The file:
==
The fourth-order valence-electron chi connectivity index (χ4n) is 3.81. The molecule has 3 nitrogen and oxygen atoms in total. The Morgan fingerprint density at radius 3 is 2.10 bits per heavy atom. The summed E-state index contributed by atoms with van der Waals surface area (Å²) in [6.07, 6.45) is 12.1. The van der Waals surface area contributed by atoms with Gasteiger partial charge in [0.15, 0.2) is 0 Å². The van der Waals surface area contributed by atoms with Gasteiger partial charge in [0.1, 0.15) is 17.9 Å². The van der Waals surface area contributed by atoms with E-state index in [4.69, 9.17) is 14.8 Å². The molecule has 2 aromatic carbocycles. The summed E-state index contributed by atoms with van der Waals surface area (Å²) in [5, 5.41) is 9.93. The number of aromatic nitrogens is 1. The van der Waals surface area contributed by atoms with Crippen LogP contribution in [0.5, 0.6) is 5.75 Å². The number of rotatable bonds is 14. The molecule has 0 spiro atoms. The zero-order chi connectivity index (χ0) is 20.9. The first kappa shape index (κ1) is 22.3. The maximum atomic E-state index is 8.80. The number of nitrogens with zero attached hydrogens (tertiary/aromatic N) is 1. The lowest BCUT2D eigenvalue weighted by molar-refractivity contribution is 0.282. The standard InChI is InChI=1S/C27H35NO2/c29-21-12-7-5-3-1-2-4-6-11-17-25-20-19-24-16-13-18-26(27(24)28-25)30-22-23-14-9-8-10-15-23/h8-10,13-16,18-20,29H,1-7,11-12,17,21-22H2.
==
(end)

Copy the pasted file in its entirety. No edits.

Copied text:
The fourth-order valence-electron chi connectivity index (χ4n) is 3.81. The molecule has 3 nitrogen and oxygen atoms in total. The Morgan fingerprint density at radius 3 is 2.10 bits per heavy atom. The summed E-state index contributed by atoms with van der Waals surface area (Å²) in [6.07, 6.45) is 12.1. The van der Waals surface area contributed by atoms with Gasteiger partial charge in [0.15, 0.2) is 0 Å². The van der Waals surface area contributed by atoms with Gasteiger partial charge in [0.1, 0.15) is 17.9 Å². The van der Waals surface area contributed by atoms with E-state index in [4.69, 9.17) is 14.8 Å². The molecule has 2 aromatic carbocycles. The summed E-state index contributed by atoms with van der Waals surface area (Å²) in [5, 5.41) is 9.93. The number of aromatic nitrogens is 1. The van der Waals surface area contributed by atoms with Crippen LogP contribution in [0.5, 0.6) is 5.75 Å². The number of rotatable bonds is 14. The molecule has 0 spiro atoms. The zero-order chi connectivity index (χ0) is 20.9. The first kappa shape index (κ1) is 22.3. The maximum atomic E-state index is 8.80. The number of nitrogens with zero attached hydrogens (tertiary/aromatic N) is 1. The lowest BCUT2D eigenvalue weighted by molar-refractivity contribution is 0.282. The standard InChI is InChI=1S/C27H35NO2/c29-21-12-7-5-3-1-2-4-6-11-17-25-20-19-24-16-13-18-26(27(24)28-25)30-22-23-14-9-8-10-15-23/h8-10,13-16,18-20,29H,1-7,11-12,17,21-22H2.